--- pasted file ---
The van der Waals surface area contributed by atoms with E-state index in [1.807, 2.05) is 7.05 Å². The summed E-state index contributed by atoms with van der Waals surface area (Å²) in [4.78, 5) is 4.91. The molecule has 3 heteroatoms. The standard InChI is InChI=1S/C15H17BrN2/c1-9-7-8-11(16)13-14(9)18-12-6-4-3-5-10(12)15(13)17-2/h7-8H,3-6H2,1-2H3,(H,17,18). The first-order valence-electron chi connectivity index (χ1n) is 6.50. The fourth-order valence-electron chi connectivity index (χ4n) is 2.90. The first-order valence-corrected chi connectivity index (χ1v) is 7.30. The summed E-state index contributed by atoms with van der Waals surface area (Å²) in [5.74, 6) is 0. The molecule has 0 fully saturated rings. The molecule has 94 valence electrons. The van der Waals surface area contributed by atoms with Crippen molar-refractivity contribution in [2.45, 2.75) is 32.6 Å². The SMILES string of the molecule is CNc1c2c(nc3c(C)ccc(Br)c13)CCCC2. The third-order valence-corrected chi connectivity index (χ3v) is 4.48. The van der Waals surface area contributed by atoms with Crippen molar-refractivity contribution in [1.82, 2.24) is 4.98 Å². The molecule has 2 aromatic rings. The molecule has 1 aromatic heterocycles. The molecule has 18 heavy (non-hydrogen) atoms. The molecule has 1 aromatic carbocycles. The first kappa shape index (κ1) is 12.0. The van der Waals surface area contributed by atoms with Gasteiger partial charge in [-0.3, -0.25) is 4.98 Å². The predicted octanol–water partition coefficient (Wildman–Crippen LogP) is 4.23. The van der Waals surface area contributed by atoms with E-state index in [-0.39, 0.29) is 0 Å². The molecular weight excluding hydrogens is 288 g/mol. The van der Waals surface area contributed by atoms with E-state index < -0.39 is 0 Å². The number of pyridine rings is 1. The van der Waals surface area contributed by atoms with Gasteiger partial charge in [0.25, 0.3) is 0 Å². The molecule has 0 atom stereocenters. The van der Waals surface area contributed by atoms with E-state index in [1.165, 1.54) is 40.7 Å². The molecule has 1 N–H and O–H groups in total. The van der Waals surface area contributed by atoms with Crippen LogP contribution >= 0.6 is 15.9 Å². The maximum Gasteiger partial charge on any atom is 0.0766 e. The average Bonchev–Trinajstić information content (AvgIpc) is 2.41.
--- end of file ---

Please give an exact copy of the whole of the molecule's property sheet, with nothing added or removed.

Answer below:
The van der Waals surface area contributed by atoms with E-state index in [1.807, 2.05) is 7.05 Å². The summed E-state index contributed by atoms with van der Waals surface area (Å²) in [4.78, 5) is 4.91. The molecule has 3 heteroatoms. The standard InChI is InChI=1S/C15H17BrN2/c1-9-7-8-11(16)13-14(9)18-12-6-4-3-5-10(12)15(13)17-2/h7-8H,3-6H2,1-2H3,(H,17,18). The first-order valence-electron chi connectivity index (χ1n) is 6.50. The fourth-order valence-electron chi connectivity index (χ4n) is 2.90. The first-order valence-corrected chi connectivity index (χ1v) is 7.30. The summed E-state index contributed by atoms with van der Waals surface area (Å²) in [5.74, 6) is 0. The molecule has 0 fully saturated rings. The molecule has 94 valence electrons. The van der Waals surface area contributed by atoms with Crippen molar-refractivity contribution in [2.45, 2.75) is 32.6 Å². The SMILES string of the molecule is CNc1c2c(nc3c(C)ccc(Br)c13)CCCC2. The third-order valence-corrected chi connectivity index (χ3v) is 4.48. The van der Waals surface area contributed by atoms with Crippen molar-refractivity contribution in [1.82, 2.24) is 4.98 Å². The molecule has 2 aromatic rings. The molecule has 1 aromatic heterocycles. The molecule has 18 heavy (non-hydrogen) atoms. The molecule has 1 aromatic carbocycles. The first kappa shape index (κ1) is 12.0. The van der Waals surface area contributed by atoms with Gasteiger partial charge in [-0.3, -0.25) is 4.98 Å². The predicted octanol–water partition coefficient (Wildman–Crippen LogP) is 4.23. The van der Waals surface area contributed by atoms with E-state index in [-0.39, 0.29) is 0 Å². The molecular weight excluding hydrogens is 288 g/mol. The van der Waals surface area contributed by atoms with E-state index < -0.39 is 0 Å². The number of pyridine rings is 1. The van der Waals surface area contributed by atoms with Gasteiger partial charge in [0.25, 0.3) is 0 Å². The molecule has 0 atom stereocenters. The van der Waals surface area contributed by atoms with E-state index in [1.165, 1.54) is 40.7 Å². The molecule has 1 N–H and O–H groups in total. The van der Waals surface area contributed by atoms with Crippen LogP contribution >= 0.6 is 15.9 Å². The maximum Gasteiger partial charge on any atom is 0.0766 e. The average Bonchev–Trinajstić information content (AvgIpc) is 2.41.